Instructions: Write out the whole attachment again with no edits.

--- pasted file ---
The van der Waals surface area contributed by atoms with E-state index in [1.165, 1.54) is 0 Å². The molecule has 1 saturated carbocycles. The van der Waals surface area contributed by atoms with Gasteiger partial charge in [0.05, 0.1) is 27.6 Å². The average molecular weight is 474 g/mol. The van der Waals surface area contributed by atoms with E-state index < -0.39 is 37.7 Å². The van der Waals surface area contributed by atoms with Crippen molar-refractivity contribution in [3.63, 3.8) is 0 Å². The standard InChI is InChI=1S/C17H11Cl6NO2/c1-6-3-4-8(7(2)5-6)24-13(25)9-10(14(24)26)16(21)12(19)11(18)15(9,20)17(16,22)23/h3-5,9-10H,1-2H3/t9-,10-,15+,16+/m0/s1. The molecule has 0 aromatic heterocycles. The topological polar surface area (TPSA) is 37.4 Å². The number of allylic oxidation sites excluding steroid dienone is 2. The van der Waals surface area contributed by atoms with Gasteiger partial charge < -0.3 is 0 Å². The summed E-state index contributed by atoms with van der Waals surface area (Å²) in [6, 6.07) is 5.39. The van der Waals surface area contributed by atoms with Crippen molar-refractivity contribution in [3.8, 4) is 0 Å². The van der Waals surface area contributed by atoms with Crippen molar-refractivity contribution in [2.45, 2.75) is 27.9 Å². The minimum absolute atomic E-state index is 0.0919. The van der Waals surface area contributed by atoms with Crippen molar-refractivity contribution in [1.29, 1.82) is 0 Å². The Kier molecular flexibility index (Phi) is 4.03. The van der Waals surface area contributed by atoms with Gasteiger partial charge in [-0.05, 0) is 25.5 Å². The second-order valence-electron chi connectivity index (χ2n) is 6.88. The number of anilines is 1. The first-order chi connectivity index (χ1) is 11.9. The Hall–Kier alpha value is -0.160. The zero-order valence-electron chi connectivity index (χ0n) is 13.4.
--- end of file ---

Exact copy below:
The van der Waals surface area contributed by atoms with E-state index in [1.165, 1.54) is 0 Å². The molecule has 1 saturated carbocycles. The van der Waals surface area contributed by atoms with Gasteiger partial charge in [0.05, 0.1) is 27.6 Å². The average molecular weight is 474 g/mol. The van der Waals surface area contributed by atoms with E-state index < -0.39 is 37.7 Å². The van der Waals surface area contributed by atoms with Crippen molar-refractivity contribution in [3.63, 3.8) is 0 Å². The standard InChI is InChI=1S/C17H11Cl6NO2/c1-6-3-4-8(7(2)5-6)24-13(25)9-10(14(24)26)16(21)12(19)11(18)15(9,20)17(16,22)23/h3-5,9-10H,1-2H3/t9-,10-,15+,16+/m0/s1. The molecule has 0 aromatic heterocycles. The topological polar surface area (TPSA) is 37.4 Å². The number of allylic oxidation sites excluding steroid dienone is 2. The van der Waals surface area contributed by atoms with Gasteiger partial charge < -0.3 is 0 Å². The summed E-state index contributed by atoms with van der Waals surface area (Å²) in [6, 6.07) is 5.39. The van der Waals surface area contributed by atoms with Crippen molar-refractivity contribution in [3.8, 4) is 0 Å². The van der Waals surface area contributed by atoms with Crippen molar-refractivity contribution in [2.45, 2.75) is 27.9 Å². The minimum absolute atomic E-state index is 0.0919. The van der Waals surface area contributed by atoms with Crippen molar-refractivity contribution in [1.29, 1.82) is 0 Å². The Kier molecular flexibility index (Phi) is 4.03. The van der Waals surface area contributed by atoms with Gasteiger partial charge in [-0.05, 0) is 25.5 Å². The second-order valence-electron chi connectivity index (χ2n) is 6.88. The number of anilines is 1. The first-order chi connectivity index (χ1) is 11.9. The Hall–Kier alpha value is -0.160. The zero-order valence-electron chi connectivity index (χ0n) is 13.4.